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Extraterrestrial Languages - Daniel Oberhaus ***

Despite the title, this book isn't about the languages that aliens use, but rather how should we format messages that are intended for non-human recipients? Every now and then, we send something off into space, whether it's the inscribed plaques on the Pioneer probes or messages beamed from radio telescopes. Whether we should do this or not is a contentious issue - Daniel Oberhaus briefly examines the arguments for and against - but the meat of the book is trying to answer the question 'If we do want to communicate to aliens, how could we make our message comprehensible?'

Oberhaus opens the book with a fascinating story I hadn't heard of the astronomer Frank Drake sending a message (by post) in 1961 to 'nine of the smartest individuals in the United States' as a hypothetical message from outer space, consisting of 551 zeroes and ones. The recipients were supposed to spot that this is a multiple of prime numbers, array the zeroes and ones by these numbers and interpret the visual message then presented. None understood it (though one did spot it was a visual array in this format and replied in kind). This so strongly underlines how difficult it is to send a message to someone who has no clue about the format. If humans couldn't interpret a message from other humans, how much harder would it be for a truly alien species?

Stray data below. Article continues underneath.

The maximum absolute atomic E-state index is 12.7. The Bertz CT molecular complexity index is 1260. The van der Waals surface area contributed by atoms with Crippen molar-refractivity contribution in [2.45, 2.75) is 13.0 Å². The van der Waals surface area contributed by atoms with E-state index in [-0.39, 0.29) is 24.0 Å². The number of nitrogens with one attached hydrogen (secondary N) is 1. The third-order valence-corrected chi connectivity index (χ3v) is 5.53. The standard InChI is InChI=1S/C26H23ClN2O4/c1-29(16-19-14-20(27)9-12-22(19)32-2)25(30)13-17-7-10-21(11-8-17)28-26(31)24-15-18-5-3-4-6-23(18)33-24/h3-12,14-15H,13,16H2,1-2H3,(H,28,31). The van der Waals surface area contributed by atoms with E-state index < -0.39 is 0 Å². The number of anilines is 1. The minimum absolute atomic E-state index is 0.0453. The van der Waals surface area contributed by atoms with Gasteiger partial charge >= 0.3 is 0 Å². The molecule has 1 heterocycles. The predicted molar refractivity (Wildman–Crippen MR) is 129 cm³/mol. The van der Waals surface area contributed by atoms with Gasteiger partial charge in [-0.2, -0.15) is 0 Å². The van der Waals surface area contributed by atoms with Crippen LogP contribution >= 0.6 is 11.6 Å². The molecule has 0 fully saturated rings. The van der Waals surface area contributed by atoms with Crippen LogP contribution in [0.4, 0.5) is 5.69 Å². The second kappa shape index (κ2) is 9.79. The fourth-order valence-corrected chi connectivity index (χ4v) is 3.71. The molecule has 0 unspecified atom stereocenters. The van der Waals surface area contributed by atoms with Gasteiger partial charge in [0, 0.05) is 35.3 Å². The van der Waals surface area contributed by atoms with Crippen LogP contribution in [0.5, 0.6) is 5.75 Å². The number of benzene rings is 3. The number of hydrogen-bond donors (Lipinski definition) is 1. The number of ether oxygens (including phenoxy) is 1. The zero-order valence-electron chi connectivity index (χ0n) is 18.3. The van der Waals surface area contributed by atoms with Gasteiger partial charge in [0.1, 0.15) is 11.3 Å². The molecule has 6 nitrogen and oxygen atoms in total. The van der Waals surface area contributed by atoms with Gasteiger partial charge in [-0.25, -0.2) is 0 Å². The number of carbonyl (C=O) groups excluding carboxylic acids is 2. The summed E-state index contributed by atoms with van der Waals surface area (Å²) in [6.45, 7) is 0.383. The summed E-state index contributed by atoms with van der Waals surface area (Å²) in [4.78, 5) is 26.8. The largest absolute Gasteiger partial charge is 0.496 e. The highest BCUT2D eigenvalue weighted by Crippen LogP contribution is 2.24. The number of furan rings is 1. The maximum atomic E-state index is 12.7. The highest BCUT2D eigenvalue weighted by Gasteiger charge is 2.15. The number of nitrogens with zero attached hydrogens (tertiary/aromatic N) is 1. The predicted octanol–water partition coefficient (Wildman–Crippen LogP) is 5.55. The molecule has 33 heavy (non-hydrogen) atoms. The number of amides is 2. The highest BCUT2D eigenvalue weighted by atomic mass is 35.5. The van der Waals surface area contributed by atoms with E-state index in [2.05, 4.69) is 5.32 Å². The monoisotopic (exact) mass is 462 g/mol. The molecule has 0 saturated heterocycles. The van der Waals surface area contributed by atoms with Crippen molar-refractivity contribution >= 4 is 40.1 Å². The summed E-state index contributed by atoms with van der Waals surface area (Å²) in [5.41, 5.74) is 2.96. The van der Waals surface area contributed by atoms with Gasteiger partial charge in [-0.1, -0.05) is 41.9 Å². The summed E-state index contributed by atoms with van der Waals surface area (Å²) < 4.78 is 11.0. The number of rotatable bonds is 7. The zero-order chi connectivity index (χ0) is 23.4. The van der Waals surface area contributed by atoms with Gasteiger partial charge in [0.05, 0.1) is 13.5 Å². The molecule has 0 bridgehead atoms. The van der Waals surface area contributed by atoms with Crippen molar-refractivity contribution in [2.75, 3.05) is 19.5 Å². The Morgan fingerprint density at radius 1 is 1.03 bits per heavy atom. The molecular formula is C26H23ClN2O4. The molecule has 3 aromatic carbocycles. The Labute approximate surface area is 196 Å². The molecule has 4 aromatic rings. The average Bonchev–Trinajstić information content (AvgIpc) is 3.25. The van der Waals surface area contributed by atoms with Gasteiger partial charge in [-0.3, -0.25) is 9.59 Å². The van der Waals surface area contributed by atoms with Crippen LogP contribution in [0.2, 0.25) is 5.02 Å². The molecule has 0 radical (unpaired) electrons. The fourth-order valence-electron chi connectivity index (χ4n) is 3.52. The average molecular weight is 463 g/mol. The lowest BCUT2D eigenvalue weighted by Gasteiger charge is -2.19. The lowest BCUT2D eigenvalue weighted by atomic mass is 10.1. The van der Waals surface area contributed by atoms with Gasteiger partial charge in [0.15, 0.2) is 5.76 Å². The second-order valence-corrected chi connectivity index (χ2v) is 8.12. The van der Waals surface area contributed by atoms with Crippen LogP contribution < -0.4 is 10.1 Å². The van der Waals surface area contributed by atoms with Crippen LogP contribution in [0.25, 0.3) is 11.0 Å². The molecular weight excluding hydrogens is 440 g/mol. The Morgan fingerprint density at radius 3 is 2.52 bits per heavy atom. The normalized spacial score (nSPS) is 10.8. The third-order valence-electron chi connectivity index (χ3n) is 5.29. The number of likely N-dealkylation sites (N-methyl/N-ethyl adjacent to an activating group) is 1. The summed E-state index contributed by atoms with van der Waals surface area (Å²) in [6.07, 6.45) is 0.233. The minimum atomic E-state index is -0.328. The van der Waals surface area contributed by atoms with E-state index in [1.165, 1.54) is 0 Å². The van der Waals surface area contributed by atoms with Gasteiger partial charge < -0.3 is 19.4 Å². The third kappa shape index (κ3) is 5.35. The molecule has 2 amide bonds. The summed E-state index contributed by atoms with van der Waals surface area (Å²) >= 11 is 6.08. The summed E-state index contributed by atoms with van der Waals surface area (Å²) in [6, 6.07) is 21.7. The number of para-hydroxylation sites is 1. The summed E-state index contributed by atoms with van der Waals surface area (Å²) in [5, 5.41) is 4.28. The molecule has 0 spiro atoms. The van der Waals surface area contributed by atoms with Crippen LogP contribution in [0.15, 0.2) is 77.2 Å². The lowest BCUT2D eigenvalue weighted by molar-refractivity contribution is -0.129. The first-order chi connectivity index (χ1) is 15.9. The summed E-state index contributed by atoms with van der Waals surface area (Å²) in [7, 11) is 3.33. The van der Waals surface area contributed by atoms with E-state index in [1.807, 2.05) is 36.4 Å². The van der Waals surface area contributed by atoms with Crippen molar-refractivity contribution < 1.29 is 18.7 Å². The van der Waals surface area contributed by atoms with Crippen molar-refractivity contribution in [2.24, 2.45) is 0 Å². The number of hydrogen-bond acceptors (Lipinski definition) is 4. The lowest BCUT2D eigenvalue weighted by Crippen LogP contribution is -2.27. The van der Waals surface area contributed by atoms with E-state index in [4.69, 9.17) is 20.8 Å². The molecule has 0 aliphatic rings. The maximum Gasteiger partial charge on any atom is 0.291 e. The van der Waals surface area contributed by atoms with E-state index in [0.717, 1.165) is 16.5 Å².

In the book, Oberhaus takes us through the mechanisms used in the various attempts as well as some theoretical ways of communicating such as artificial languages that have never been used. It is genuinely interesting, but I found it too technical - there were pages at a time that were very hard to get your head around if you aren't involved in the field.

Apart from this occasional impenetrability, as someone involved in improving the quality of university essays, I was a little worried about Oberhaus's assertion that 'Gauss was correct in his estimation of the importance of extraterrestrial contact [as a greater discovery than America]' being made without any evidence to back it up. Bearing in mind we are almost certainly talking about one way communication, I'm not sure this is at all obvious.

Overall, I think the biggest omission is that Oberhaus is not critical enough of the various attempts, which seem intensely naive in their assumption that aliens would be able to (or could be bothered to) interpret something that the chances are no one on Earth could decipher. This is perhaps best underlined in a section on using the arts to communicate. While Oberhaus does end up mostly closing down this approach at one point he says 'One possible solution is to use solely abstract art, which may be considered universally intelligible given its rejection of "cultural, historical or political contexts". This seems totally back to front - abstract art entirely fails to communicate anything concrete with any certainty, being entirely dependent on interpretation.

So, a fascinating topic if, perhaps, talking about a pointless exercise, but could have been addressed more critically and should have been written in less of an academic style if it were to be made approachable by the general reader.

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Review by Brian Clegg


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